United States District Court, N.D. California
ORDER GRANTING IN PART AND DENYING IN PART MOTION TO
DISMISS RE: DKT. NO. 21
NATHANAEL M. COUSINS, UNITED STATES MAGISTRATE JUDGE.
fraud cause, defendant Kevin Mullenex moves to dismiss all
claims in plaintiff Kenneth Lloyd's complaint. Dkt. No.
21. Mullenex argues that Lloyd's fraud claims are
insufficient under Federal Rule of Civil Procedure 9(b), that
some claims are time-barred by the statute of limitations,
and that other claims fail under Rule 12(b)(6). The Court
FINDS that Lloyd's fraud, fraudulent inducement, and
negligent misrepresentation claims are sufficiently alleged
under Rule 9(b) and are not time-barred. The Court DENIES the
motion to dismiss those claims. The Court further FINDS that
Lloyd's conversion, breach of fiduciary duty, intentional
interference with prospective business relations, negligent
interference with prospective business relations, and unfair
competition claims are insufficiently pled under Rule
12(b)(6). The Court GRANTS the motion to dismiss those claims
and GRANTS Lloyd leave to amend.
case arises out of the creation and later sale of a startup
company by one of its two founders. Dkt. No. 1, Complaint.
The following facts are alleged in the complaint and, for the
purposes of this motion, are taken as true. Cahill v.
Liberty Mut. Ins. Co., 80 F.3d 336, 337-38 (9th Cir.
Kevin Lloyd and defendant Kenneth Mullenex founded a
technology company (called MetaIntell, Inc., then
MetaIntelli, Inc., then Mi3 Security, Inc.) together in March
2013. Compl. ¶ 8. Mullenex promised Lloyd a salary of
$185, 000 per year, so Lloyd quit his job in April 2013 to
work for the company full-time. Id. Lloyd asked for
50% interest in the company, but Mullenex insisted that he
get 85% and Lloyd only 15% because Mullenex said he would
invest $1 million into the company while Lloyd was unable to
make a contribution. Id. ¶ 9. Mullenex held 6.8
million shares and Lloyd 1.2 million shares at the time of
the company's incorporation in March 2013. Id.
¶ 10. They were also the entirety of the company's
board of directors. Id. ¶ 11. Over time, other
shares were sold to other shareholders and other members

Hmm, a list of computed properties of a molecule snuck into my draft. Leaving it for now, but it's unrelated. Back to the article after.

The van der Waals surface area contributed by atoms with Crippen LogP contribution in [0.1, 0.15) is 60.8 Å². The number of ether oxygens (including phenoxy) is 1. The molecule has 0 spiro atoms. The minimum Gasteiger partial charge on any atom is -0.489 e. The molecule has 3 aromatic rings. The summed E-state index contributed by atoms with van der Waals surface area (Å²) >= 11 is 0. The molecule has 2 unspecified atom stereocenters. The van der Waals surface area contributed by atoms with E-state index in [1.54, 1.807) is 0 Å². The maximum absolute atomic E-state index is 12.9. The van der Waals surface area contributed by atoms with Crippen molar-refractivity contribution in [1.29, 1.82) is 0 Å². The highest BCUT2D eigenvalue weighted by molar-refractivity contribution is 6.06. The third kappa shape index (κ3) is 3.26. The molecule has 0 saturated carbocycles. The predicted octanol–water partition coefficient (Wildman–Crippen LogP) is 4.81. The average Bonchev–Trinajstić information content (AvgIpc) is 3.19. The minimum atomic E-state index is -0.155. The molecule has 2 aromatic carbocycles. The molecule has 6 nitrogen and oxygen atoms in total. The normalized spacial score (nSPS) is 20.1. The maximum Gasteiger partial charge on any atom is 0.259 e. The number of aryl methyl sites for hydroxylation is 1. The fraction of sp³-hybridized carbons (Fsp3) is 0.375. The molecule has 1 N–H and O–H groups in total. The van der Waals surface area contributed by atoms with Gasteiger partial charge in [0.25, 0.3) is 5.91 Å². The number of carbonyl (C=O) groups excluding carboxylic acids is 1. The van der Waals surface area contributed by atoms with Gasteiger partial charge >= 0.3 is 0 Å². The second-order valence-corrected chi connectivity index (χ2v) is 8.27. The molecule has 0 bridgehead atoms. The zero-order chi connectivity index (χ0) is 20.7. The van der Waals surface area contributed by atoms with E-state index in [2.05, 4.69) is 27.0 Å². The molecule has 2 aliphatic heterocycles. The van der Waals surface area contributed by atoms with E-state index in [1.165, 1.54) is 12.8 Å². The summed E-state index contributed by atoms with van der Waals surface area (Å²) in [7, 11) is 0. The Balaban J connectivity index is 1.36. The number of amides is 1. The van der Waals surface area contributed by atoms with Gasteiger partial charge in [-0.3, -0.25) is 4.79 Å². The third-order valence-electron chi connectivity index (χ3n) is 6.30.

joined and left the board of directors. Id. Mullenex
at all times retained a controlling share and he served as
CEO while his wife served as CFO. Id. ¶ 10, 8.
was never paid $185, 000 per year for his full-time work for
the company. Id. ¶ 20. Lloyd was paid nothing
for his first year of work and a fraction of the promised
salary for subsequent work. Id. When Lloyd asked
Mullenex about the promised $185, 000 salary, Mullenex said
that Lloyd would get the money when the company met certain
benchmarks. Id. Lloyd believed that when funding was
obtained or when cash flow improved, he would be made whole.
Id. Lloyd also believed that if he wasn't paid
prior to an equity event, then he would receive proceeds
covering the unpaid salary from an acquisition. Id.
Mullenex never invested $1 million of his own funds into the
company. Id. ¶ 19. What funds Mullenex did
contribute, he repaid himself in full, with interest, out of
company proceeds. Id.
kept Lloyd in the dark about the company's finances.
Id. ¶ 23. He told Lloyd that he had structured
the company's equity such that their respective shares of
ownership would not be diluted until the company received
venture funding. Id. ¶ 21. This was not
actually true. Id. Mullenex also told Lloyd that
eventually Lloyd would receive a greater percentage of
company ownership and a higher salary. Id. ¶
24. Mullenex said he would work with a patent attorney to
file patent applications that Lloyd prepared, but never did